Oakland Tech’s Vietnamese Student Association (VSA) is a club that provides a safe space for the Vietnamese/Vietnamese-American community at Tech. They aim to empower the community in Oakland and promote appreciation for Vietnamese culture. Additionally, they strive to present opportunities for students to get involved in the greater community.
The VSA is a student-led organization. Each year, they select a team of club officers to organize club activities. These club officers hold internal board meetings consistently to plan the term. Topics that may be discussed include announcements and event schedules, communication with partnering organizations, and general meeting material preparation.
During general club meetings, members begin by answering ice breaker questions to encourage engagement. “Ice breaker questions can include: How was your Thanksgiving Break? How was your Winter Break? What are your plans for Chinese New Year?” says Amy Tran, the secretary of VSA. These icebreaker questions can occasionally provoke valuable discussions as well.
After a check-in, club officers or guest speakers are given time to talk about various topics relating to the Vietnamese culture or community. For instance, VSA has invited guest speakers Ellen Chang and Emily Yang from Improving Wellness for Asian Youth (IWAY) to speak in previous club meetings. This experience allowed students to learn about the different opportunities and services that IWAY offers. Not only that, students had the chance to learn about the significance of mental health and various coping methods for stress and anxiety.
Besides guest speakers, VSA members may also receive opportunities from VSA’s partnering organizations, such as the Oakland Vietnamese Chamber of Commerce, the Oakland Asian Cultural Center, and the other high school/college level VSAs within the Bay Area (ie. Alameda High School VSA, UC Berkeley VSA, etc.).
Meanwhile, VSA club officers plan a variety of activities for club meetings to educate their members about Vietnamese culture, traditions, holidays, and food. Though the pandemic has proved a blow to many student organizations, the VSA continues to keep its members engaged on Zoom. Through making origami lotuses and paper lanterns and decorating ao dais (Viet traditional clothing), and using the Zoom annotate function, students can learn about the art of the Vietnamese culture hands-on. The VSA also motivates students to participate by using other online platforms such as Mentimeter and Discord.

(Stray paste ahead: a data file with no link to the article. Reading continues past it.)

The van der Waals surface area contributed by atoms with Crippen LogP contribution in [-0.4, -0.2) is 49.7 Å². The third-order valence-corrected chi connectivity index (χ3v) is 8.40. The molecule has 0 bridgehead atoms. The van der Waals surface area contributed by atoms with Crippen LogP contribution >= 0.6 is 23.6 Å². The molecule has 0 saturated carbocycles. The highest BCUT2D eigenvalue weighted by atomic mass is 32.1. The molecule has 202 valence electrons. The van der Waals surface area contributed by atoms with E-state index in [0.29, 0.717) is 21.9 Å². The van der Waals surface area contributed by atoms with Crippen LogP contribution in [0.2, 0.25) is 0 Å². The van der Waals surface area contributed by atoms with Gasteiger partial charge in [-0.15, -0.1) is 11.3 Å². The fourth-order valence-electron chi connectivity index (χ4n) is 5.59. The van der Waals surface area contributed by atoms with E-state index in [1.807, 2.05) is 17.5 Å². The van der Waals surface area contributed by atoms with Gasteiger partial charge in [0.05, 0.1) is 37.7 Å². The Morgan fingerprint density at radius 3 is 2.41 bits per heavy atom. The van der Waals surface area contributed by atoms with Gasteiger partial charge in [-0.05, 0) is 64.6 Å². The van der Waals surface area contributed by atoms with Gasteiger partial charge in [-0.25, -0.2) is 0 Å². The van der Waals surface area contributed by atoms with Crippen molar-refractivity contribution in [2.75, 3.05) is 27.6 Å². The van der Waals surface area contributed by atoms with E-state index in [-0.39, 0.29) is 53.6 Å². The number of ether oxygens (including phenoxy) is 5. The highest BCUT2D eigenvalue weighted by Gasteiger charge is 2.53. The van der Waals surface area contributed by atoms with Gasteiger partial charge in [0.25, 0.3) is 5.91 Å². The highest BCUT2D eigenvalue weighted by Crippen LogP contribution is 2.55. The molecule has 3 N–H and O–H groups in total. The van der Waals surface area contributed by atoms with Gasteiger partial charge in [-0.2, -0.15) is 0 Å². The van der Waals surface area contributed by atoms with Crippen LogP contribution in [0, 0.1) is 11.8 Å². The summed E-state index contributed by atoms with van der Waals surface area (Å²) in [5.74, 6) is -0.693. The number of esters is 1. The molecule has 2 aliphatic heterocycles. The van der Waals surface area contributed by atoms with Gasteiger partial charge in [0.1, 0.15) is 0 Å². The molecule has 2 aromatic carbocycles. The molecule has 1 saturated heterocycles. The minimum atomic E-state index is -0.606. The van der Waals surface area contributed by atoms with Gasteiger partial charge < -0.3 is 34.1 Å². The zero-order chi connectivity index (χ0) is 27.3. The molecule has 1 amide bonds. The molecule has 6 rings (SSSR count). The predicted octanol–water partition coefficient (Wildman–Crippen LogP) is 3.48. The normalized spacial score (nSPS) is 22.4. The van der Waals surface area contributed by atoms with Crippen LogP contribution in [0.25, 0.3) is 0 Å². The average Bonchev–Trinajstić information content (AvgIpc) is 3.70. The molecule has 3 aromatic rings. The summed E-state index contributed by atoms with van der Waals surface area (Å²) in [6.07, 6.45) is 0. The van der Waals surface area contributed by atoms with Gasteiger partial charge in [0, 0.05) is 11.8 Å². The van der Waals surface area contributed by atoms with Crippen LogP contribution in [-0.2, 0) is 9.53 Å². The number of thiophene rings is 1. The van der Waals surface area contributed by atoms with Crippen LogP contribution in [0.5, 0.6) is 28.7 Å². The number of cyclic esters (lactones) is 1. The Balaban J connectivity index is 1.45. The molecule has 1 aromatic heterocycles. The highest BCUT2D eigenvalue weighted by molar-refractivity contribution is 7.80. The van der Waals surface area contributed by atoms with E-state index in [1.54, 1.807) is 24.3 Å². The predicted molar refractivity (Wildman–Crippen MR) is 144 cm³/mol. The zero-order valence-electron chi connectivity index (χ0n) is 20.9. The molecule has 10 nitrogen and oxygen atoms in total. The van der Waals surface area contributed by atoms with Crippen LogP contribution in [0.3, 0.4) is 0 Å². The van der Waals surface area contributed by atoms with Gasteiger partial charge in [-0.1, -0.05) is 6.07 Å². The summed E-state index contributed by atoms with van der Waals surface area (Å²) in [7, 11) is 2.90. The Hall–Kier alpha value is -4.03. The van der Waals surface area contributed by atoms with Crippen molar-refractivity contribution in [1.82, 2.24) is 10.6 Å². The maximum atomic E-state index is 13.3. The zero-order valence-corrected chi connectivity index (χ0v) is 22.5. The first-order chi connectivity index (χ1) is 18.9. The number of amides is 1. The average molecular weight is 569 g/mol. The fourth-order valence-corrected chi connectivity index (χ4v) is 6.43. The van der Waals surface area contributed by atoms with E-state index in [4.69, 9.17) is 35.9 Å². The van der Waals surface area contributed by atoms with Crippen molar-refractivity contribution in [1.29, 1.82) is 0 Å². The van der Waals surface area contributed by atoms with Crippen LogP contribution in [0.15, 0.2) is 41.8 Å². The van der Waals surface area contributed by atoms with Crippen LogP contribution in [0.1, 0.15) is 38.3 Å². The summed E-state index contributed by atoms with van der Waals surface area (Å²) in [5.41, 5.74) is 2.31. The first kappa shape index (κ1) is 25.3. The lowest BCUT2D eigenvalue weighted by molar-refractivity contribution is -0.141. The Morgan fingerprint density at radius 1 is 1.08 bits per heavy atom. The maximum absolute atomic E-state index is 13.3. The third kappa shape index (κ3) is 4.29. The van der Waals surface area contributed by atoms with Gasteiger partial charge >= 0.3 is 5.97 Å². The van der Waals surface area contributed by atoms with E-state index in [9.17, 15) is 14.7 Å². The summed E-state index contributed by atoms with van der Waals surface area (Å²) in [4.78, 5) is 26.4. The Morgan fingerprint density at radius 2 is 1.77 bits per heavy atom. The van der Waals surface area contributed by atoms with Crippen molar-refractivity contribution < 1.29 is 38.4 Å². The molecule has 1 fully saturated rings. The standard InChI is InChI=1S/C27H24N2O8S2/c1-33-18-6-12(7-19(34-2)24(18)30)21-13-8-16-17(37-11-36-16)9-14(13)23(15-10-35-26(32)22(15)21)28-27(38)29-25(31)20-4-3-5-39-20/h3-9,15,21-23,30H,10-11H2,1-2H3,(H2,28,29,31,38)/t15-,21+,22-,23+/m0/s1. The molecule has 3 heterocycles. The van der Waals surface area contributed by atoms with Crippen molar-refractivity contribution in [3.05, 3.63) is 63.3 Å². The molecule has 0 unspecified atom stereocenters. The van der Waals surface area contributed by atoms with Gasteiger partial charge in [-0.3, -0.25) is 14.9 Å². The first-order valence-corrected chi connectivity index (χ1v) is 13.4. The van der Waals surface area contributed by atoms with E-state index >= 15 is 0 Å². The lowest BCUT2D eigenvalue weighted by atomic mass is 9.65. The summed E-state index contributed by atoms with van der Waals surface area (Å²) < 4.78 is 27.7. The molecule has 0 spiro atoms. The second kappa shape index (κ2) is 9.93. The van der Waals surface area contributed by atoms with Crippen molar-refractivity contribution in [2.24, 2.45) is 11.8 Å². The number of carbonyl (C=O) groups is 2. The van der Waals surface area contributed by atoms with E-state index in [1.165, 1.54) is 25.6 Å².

“We have bonding time on Discord. Since it’s harder to get to know everyone virtually, we bond with each other by playing games such as Among Us on Discord. We also have a bonding voice channel on Zoom where people can stop by,” Tran says. These activities strengthen the relationships among club members and are crucial to increasing student engagement.
Recently, the Vietnamese Student Association co-hosted a Tet (Lunar New Year) Social Hour with other Bay Area high schools’ VSAs where they all got on Zoom and befriended each other. Furthermore, the VSA has collaborated with the Oakland Asian Cultural Center for the Lunar New Year. In partnership, they have created a vlog to showcase how Vietnamese people celebrate the holiday. This project, titled “OACC Lunar New Year Celebration” is featured on the Oakland Asian Cultural Center’s YouTube Channel.
In addition, they hope to aid members in signing up for the Cal VSA VISION Mentorship Program, a mentorship program from the UC Berkeley VSA. Mentors will help guide mentees with their college application process and provide general support.
Although all events have been held virtually through Zoom, the VSA continues to host fun activities and programs for members and interested students.
Everyone is welcome to join the VSA! For more information, follow them on Instagram for updates: @oths.vsa.